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A Wilcoxon test, sometimes called a Wilcoxon Signed-Rank Test, compares the means between two related groups, such as comparing the difference between pre-intervention and post-intervention test results.

It is considered a non-parametric test and therefore it is suitable for non-parametric data. To check if your data is parametric, please check our dedicated guide: **Parametric or Not Guide (PDF)**

If your data is parametric you should consider using a **Paired-Samples t-Test**

The Wilcoxon signed rank test is often referred to as simply the Wilcoxon test. It is different from the Wilcoxon rank sum test (also known as the Mann-Whitney U test), which is a test for independent samples. Both types of tests fall under the wilcox.test() function in R, with a “paired” argument denoting which of the two tests are run (FALSE/TRUE). By default, the argument is FALSE, meaning that the function will run a Mann-Whitney U test if we do not specify paired = TRUE.

This is used for when the data is structured using a grouping variable. A grouping variable is a categorical variable indicating which scores belong to different groups.

Data:

The first argument entered in the wilcox.test() function is a formula that takes the following structure:

dependent variable ~ independent variable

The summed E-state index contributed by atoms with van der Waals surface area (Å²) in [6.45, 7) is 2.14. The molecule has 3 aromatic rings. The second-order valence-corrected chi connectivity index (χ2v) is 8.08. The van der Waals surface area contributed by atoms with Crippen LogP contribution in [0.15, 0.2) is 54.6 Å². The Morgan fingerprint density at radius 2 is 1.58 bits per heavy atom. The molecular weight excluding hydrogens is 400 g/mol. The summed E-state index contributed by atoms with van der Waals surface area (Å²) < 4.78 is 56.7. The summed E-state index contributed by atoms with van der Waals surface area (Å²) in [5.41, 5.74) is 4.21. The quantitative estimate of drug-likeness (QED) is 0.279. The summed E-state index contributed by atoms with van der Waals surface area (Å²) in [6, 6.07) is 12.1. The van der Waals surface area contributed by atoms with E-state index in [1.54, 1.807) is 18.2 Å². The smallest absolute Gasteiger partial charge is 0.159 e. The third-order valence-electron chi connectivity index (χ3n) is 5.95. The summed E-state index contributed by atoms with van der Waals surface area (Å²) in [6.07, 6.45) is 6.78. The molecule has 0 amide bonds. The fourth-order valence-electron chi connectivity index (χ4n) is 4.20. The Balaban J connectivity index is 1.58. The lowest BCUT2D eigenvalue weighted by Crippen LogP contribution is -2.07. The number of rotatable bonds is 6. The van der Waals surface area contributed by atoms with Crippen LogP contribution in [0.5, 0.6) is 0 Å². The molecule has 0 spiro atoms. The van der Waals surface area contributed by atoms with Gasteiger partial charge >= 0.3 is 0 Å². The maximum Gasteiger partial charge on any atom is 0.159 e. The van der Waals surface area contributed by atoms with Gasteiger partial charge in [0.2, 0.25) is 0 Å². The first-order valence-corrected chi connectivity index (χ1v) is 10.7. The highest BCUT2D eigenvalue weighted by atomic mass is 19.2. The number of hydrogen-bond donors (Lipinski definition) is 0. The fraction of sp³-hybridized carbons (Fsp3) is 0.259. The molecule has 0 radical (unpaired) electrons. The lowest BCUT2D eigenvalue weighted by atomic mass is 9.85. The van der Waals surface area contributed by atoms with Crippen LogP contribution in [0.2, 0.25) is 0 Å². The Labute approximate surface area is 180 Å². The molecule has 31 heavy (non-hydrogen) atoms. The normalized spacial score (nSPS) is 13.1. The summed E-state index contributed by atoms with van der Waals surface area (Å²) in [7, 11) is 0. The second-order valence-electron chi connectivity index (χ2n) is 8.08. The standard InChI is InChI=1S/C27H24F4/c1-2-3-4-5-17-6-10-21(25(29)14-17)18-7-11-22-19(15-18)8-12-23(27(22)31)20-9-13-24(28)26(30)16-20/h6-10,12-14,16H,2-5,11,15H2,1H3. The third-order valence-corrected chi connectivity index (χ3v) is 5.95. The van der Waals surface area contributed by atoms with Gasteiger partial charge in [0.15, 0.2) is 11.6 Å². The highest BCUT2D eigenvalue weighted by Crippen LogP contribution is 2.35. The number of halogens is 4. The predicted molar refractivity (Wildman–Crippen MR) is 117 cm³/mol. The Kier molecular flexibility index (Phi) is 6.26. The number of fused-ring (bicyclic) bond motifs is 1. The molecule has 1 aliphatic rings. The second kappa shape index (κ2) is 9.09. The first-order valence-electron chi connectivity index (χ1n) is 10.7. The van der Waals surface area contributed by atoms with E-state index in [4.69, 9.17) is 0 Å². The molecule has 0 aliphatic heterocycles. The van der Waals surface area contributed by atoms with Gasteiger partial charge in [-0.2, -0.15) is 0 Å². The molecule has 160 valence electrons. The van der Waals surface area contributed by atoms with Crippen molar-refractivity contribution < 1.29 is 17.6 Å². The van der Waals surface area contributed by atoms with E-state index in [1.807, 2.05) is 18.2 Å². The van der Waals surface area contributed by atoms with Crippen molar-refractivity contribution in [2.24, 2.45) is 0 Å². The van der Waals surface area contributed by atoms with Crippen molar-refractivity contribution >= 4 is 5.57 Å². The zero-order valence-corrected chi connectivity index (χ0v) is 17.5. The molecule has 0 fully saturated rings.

The second argument is the data frame.

The third argument needs to be “paired = TRUE”. The wilcox.test() function runs a Mann-Whitney U test by default, this is why we need to specify the option in order for it to run a Wilcoxon test.

`wilcox.test(Score ~ Time, pre_post1, paired = TRUE)`

```
##
## Wilcoxon signed rank test with continuity correction
##
## data: Score by Time
## V = 2858, p-value = 0.04329
## alternative hypothesis: true location shift is not equal to 0
```

This method is used when your data is structured into two separate variables. Both of your variables should be numeric.

Data:

Put both of your variables in the wilcox.test() function in any order. If you have your variables stored in a data frame, use the following structure to indicate the variable: data_frame$variable_name

The third argument needs to be “paired = TRUE”. The wilcox.test() function runs a Mann-Whitney U test by default, this is why we need to specify the option in order for it to run a Wilcoxon test.

`wilcox.test(pre_post2$Before, pre_post2$After, paired = TRUE)`

```
##
## Wilcoxon signed rank test with continuity correction
##
## data: pre_post2$Before and pre_post2$After
## V = 2858, p-value = 0.04329
## alternative hypothesis: true location shift is not equal to 0
```

R will generate largely the same output for both formula and variables methods.

The results of the tests will not include any descriptive statistics. As medians and inter-quartile ranges are commonly reported, please check our guide on **descriptive statistics**.

The table output shows the Wilcoxon signed-rank statistic (V) and the p-value.

*Mdn* = 73.00) after the intervention than before (*Mdn* = 72.00). A Wilcoxon Test indicated that this improvement, was statistically significant, *V *= 2858, *p *= .043.

- Last Updated: Apr 12, 2024 5:49 PM
- URL: https://guides.library.lincoln.ac.uk/mash
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